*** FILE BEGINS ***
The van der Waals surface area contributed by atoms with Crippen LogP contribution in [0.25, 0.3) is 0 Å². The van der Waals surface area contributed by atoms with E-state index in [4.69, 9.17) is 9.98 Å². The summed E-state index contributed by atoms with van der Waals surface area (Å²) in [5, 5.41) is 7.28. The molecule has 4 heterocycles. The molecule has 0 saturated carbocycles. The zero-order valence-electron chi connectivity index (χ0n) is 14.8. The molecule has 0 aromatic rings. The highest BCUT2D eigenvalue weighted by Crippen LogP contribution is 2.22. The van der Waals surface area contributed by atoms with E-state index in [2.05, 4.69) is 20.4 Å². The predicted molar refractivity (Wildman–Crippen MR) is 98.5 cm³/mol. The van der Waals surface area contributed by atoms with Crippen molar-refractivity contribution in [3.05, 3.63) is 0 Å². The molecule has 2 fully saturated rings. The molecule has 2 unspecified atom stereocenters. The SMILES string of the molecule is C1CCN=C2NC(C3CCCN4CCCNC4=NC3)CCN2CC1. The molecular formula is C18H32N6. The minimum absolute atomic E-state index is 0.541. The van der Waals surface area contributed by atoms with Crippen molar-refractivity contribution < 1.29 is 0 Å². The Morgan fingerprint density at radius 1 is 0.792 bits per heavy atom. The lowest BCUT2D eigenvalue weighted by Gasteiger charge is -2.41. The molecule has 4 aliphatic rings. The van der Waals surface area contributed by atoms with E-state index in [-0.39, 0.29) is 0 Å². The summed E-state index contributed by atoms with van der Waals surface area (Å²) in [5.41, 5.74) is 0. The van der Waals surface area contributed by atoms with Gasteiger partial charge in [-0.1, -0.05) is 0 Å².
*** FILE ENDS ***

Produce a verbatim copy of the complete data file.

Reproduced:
The van der Waals surface area contributed by atoms with Crippen LogP contribution in [0.25, 0.3) is 0 Å². The van der Waals surface area contributed by atoms with E-state index in [4.69, 9.17) is 9.98 Å². The summed E-state index contributed by atoms with van der Waals surface area (Å²) in [5, 5.41) is 7.28. The molecule has 4 heterocycles. The molecule has 0 saturated carbocycles. The zero-order valence-electron chi connectivity index (χ0n) is 14.8. The molecule has 0 aromatic rings. The highest BCUT2D eigenvalue weighted by Crippen LogP contribution is 2.22. The van der Waals surface area contributed by atoms with E-state index in [2.05, 4.69) is 20.4 Å². The predicted molar refractivity (Wildman–Crippen MR) is 98.5 cm³/mol. The van der Waals surface area contributed by atoms with Crippen molar-refractivity contribution in [3.05, 3.63) is 0 Å². The molecule has 2 fully saturated rings. The molecule has 2 unspecified atom stereocenters. The SMILES string of the molecule is C1CCN=C2NC(C3CCCN4CCCNC4=NC3)CCN2CC1. The molecular formula is C18H32N6. The minimum absolute atomic E-state index is 0.541. The van der Waals surface area contributed by atoms with Crippen molar-refractivity contribution < 1.29 is 0 Å². The Morgan fingerprint density at radius 1 is 0.792 bits per heavy atom. The lowest BCUT2D eigenvalue weighted by Gasteiger charge is -2.41. The molecule has 4 aliphatic rings. The van der Waals surface area contributed by atoms with E-state index in [-0.39, 0.29) is 0 Å². The summed E-state index contributed by atoms with van der Waals surface area (Å²) in [5.41, 5.74) is 0. The van der Waals surface area contributed by atoms with Gasteiger partial charge in [-0.1, -0.05) is 0 Å².